Friday, June 21, 2013

Writings from 2011: "Invictus" and Nelson Mandela

I have a great appreciation for movies based on true stories. Most often these come in the form of inspiring athletics. Thus excited when I had a chance to watch Invictus, I was quite surprised to learn a dear friend had not enjoyed the show. Once I saw the movie for myself it was easy to recognize that her disappointment came from a much smaller focus on the rugby playing than had been expected.

Instead, I was fascinated by the brilliance of a new leader, himself oppressed for 27 years by the very nation he now led. Rather than letting the hatred continue in a power reversal (just consider how that went between the Hutus and the Tutsis in Rwanda), Nelson Mandela grasped the opportunity the Afrikaner's rugby team provided.

Now it must be understood that the native South Africans hated the Springboks, the national rugby team. Not only did they play terribly, they represented their oppressors during Apartheid. With their newly gained power, the people voted to remove this unpleasant reminder of their past. They reversed that decision after their respected President Mandela urged them to reconsider.

A leader worthy of the respect they are given can accomplish amazing things. His staff was often frustrated and confused by how much attention he paid to the rugby team when their nation was on the verge of economic collapse. They couldn't see what he could - that they would get nowhere if they couldn't cross the racial divide and become a unified country.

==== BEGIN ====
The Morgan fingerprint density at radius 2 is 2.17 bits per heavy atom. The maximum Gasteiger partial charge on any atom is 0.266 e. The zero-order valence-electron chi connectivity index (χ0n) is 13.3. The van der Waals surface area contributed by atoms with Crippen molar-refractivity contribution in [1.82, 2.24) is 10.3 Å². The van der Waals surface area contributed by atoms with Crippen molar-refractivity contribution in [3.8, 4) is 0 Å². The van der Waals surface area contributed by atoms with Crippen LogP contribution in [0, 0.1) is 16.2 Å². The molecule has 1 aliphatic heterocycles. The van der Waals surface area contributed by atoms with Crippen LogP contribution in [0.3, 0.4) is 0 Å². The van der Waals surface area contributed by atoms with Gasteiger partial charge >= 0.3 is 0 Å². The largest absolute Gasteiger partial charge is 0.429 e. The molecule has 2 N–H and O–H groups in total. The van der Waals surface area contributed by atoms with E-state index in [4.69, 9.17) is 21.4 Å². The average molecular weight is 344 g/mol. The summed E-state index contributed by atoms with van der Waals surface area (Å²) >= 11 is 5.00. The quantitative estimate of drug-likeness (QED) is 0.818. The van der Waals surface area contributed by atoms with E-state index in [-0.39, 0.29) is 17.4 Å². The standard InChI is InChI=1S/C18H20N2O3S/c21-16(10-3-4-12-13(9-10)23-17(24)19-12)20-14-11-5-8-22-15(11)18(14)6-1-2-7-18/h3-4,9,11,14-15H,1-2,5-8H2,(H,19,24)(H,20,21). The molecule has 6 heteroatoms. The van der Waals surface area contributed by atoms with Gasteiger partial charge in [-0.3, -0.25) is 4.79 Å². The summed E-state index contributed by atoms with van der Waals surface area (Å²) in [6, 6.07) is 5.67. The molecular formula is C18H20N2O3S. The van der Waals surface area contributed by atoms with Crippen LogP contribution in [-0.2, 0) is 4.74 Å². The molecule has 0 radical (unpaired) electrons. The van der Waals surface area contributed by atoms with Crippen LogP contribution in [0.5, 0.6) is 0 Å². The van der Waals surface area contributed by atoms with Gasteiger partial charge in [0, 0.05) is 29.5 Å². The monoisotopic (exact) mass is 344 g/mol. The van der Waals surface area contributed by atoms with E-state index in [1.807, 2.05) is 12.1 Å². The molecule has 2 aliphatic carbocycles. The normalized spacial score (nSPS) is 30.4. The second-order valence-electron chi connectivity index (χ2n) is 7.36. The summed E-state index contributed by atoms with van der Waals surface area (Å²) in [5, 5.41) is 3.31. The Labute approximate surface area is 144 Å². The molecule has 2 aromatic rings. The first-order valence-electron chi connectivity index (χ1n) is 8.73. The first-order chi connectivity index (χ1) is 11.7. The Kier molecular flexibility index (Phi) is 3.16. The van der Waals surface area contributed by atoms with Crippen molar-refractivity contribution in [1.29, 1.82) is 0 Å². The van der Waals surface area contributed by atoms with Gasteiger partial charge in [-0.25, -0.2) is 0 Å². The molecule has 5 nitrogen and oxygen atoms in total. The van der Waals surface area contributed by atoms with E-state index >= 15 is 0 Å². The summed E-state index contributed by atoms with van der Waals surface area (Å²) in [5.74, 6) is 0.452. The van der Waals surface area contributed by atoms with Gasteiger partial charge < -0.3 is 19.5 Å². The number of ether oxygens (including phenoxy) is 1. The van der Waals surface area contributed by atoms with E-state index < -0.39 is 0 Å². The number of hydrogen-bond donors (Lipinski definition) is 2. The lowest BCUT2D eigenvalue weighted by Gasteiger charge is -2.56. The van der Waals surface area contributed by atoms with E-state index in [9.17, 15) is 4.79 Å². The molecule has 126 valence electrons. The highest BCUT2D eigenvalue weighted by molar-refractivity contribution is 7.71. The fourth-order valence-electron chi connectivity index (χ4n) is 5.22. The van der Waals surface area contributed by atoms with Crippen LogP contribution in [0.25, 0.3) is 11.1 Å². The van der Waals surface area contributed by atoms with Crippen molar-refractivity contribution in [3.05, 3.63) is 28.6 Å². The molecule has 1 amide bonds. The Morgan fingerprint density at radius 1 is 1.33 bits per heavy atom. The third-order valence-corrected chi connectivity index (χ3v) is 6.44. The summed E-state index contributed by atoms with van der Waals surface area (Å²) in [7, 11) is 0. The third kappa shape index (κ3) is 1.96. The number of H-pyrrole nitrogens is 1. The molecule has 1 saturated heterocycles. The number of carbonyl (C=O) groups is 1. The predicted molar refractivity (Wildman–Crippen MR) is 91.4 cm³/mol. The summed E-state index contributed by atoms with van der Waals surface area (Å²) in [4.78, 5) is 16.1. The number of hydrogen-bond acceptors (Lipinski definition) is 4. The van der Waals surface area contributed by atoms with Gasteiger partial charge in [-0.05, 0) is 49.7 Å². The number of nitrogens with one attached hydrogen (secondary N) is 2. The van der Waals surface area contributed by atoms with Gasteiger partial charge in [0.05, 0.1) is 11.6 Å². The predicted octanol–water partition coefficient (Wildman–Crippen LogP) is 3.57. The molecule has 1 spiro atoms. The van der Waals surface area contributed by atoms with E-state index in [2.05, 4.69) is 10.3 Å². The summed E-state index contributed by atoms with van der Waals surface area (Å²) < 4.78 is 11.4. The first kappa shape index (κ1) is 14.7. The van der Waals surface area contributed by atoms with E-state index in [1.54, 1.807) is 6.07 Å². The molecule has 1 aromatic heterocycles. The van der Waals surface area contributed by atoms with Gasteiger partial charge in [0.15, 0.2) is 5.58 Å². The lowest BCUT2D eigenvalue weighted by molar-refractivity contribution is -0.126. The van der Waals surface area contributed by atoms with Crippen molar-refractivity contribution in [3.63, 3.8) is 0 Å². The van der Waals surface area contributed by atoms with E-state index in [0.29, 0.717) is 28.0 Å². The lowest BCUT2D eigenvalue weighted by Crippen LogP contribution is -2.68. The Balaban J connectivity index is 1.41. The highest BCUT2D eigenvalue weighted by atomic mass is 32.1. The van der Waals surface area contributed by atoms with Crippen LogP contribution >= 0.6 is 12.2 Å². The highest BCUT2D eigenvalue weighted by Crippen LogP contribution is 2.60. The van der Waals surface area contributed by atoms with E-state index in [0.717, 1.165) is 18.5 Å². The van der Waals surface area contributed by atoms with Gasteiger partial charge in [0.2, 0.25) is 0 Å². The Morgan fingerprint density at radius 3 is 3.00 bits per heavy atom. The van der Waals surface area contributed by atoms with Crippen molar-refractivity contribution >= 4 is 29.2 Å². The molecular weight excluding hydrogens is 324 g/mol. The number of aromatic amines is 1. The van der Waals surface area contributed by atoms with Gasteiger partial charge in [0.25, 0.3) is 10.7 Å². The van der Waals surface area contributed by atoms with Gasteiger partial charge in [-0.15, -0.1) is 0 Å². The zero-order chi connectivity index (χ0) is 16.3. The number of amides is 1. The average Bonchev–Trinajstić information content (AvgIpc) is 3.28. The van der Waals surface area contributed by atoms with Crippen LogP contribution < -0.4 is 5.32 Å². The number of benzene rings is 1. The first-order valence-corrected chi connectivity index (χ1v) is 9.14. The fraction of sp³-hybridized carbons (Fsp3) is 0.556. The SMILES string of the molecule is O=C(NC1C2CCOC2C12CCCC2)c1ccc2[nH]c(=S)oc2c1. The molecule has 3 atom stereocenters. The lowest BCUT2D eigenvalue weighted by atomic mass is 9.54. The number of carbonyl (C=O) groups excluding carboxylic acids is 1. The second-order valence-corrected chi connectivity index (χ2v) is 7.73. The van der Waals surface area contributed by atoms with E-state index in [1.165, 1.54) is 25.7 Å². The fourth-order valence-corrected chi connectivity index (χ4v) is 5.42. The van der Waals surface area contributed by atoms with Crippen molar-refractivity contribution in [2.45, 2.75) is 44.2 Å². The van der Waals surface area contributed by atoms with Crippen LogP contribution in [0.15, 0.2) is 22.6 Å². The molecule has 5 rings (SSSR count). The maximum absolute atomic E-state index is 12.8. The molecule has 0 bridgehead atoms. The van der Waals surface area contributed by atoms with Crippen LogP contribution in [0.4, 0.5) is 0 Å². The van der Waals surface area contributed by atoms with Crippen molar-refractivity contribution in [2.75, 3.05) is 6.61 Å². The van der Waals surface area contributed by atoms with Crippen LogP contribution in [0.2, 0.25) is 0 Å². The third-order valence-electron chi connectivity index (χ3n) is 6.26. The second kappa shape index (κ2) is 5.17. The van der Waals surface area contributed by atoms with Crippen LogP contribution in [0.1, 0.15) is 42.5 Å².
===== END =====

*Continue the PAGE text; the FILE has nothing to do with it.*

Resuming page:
How did he do this? He used the national sports icon of the oppressors. Sounds crazy, huh? He sent, by Presidential Request, that team to give day camps all over the nation to the poor children. It is no surprise the children responded for the team was only seen as a symbol of the oppressors and not the oppressors themselves.

Now I ask you, how many of you can harbor and maintain dislike for a positive influence on your children? How many are so stubborn that they won't respond in kind when a child finds excitement and joy in a healthy opportunity? Indeed, there are some - usually those seeking control - but most people find delight in happy children.

This creation of good-will had its own softening effect upon boundaries within the rugby team. They began playing for not just their old patrons but for a united national pride. And they played well. Within one year they turned their game around and beat teams no one thought they'd ever beat.

The movie ends without saying how far they made it in the world standings that year. That wasn't the point. The point was that both sides of a long and bitter division came together to cheer on a common goal. And finding the ability to be so united once, in a non-threatening arena, they would be able to do so again. Their country had hope. Hurrah for the wisdom of their leader. Hurrah for Nelson Mandela.

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